I remember growing up in a very nonreligious home. My father would often use the “Jesus” card whenever he wanted things done his way, even though he did not believe in Jesus himself. Likewise, if Jesus is merely used as a warning device or “babysitter” as Gervais states, it would certainly be easy to persuade children of not believing in Christ since there is no firm foundation of knowledge. Christ does not want his name to solely be used for disciplinary purposes. Instead, parents should teach their children about Christ’s love and how to build a strong, personal relationship with the Savior. In Ephesians 6:4, Paul wrote:
“Fathers, do not exasperate your children; instead, bring them up in the training and instruction of the Lord.”
The language is somewhat mild by today’s standards. There’s one use of the “f” word, and it’s used to say, “F**k the Man in the Sky.” He’s also called a “bastard.” There are vulgar sexual discussions, and the derogative word “faggot” is used, as well, plus “pr*ck” and “boobs.”
The film’s main offense is its attack on Christ. While the writers did use some Biblical references, several were obviously misconstrued and not correct. It’d be easy to write a novel on this film, but I’ll only point out the main themes. I will be using the Scripture to counter the lies since in 1 Timothy 3:16-17, Paul wrote:
“All Scripture is God-breathed and is useful for teaching, rebuking, correcting, training in righteousness, so that the man of God may be thoroughly equipped for every good work.”
Christians are ignorant.
In this alternate reality, the humans are portrayed as ignorant, easily led, and willing to blindly accept whatever a person tells them. They’re even willing to believe in a man in the sky whom they cannot see. I believe it’s pretty safe to say that these ignorant humans are supposed to represent Christians.
“…do not believe in every spirit, but test the spirits to see whether they are from God.”
Jesus was a lying, selfish man with ulterior motives.
In the film, Mark Bellison represented Jesus Christ. He became the only one who could communicate with the “Man in the Sky.” He led the people by the thousands to believe in the higher power. In one point of the movie, he gently walked around and told people lies, making them feel better. He even gained money, a bigger house, and an impeccable reputation from all his lying.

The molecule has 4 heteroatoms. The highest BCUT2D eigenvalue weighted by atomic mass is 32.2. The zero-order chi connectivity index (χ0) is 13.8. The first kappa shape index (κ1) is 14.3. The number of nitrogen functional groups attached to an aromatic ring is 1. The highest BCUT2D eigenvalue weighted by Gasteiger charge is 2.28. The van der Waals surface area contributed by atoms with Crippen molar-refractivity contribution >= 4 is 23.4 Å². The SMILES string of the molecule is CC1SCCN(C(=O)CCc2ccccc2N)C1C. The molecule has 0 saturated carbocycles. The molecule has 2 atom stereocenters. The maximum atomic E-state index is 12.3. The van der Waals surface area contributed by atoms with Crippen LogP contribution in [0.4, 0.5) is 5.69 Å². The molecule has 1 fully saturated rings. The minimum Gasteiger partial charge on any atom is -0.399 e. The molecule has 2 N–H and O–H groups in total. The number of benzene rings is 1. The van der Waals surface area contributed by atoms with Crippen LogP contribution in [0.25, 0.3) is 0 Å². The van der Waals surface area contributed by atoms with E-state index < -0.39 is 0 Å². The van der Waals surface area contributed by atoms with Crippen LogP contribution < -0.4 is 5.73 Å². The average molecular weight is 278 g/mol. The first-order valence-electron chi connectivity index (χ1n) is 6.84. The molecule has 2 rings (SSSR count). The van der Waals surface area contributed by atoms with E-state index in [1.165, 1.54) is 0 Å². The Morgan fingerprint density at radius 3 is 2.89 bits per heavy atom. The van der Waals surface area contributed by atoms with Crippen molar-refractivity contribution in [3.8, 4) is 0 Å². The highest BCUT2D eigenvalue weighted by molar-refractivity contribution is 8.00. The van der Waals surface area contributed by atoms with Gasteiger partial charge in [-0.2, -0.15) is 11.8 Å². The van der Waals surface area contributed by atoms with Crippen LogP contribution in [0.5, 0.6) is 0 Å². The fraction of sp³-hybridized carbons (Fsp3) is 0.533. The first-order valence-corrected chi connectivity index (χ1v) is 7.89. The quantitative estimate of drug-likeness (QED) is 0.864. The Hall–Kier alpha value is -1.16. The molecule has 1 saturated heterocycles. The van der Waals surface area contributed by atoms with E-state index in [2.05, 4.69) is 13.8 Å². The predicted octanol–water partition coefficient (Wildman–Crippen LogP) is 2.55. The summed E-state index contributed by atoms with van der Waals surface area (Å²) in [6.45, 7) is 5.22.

This is the exact opposite of Jesus Christ. While Jesus never lied, one should look at what the Gospel says for even further evidence. God purposefully gave Jesus a tainted lineage of past sinners (look at Tamar!). In addition, Jesus was born in the most humbling of circumstances. He never gained any riches or sugarcoated the truth. He told people the truth even when it was not what they wanted to hear. In the end, they killed him for it. The Son of God became a man and experienced all the hardships any human faces. Scriptures says that Jesus “…made himself nothing, taking the very nature of a servant.” The most important thing of all was how He was obedient to the Lord and endured a miserable death to become a worthy sacrifice for us all.
God makes us do evil things.
During one interview, Ricky Gervais said that if there was a God, he wonders why God made him an atheist. Also in the film, it states that God controls everything and makes people do good and bad. This is not true. People are responsible for their own actions. God cannot tempt people to do evil deeds. This is stated in James 1:13-14.
”When tempted, no one should say, ‘God is tempting me.’ For God cannot be tempted by evil, nor does He tempt anyone; but each one is tempted when, by his own evil desire, he is dragged away and enticed.”
It’s within our right to be thoroughly offended by Ricky Gervais’ script. After all, he is attacking the Heavenly Father. However, I believe this was Gervais’ objective. Rather than anger, I feel sorrow for the lost man and remember when Paul wrote that, “for the message of the cross is foolishness to those who are perishing, but to us who are being saved, it is the power of God.” I used to believe in another false religion and scoffed at the idea of the Christian God. Through research and God’s grace, I found out that the only Savior is Jesus Christ.
To those who have ever been humiliated for their faith or even mocked as this movie has done. Be proud that you bear the name of Jesus Christ and were cleansed with his holy blood. If people tease you for your faith in Christ, then this is wonderful, for at least they know you by your faith. Peter wrote,
“But rejoice that you participate in the sufferings of Christ, so that you may be overjoyed when His glory is revealed. If you are insulted because of the name of Christ, you are blessed, for the Spirit of glory and of God rests on you.”
On a final note, not only should Christians pray for Rick Gervais, but the millions of others who also remain willingly lost. It’s important that Christians diligently read and study God’s Word, so that when the time comes, we will “always be prepared to give an answer to everyone who asks you to give the reason for the hope that you have.”
Violence: Minor / Profanity: Heavy / Sex/Nudity: Heavy
See list of Relevant Issues—questions-and-answers.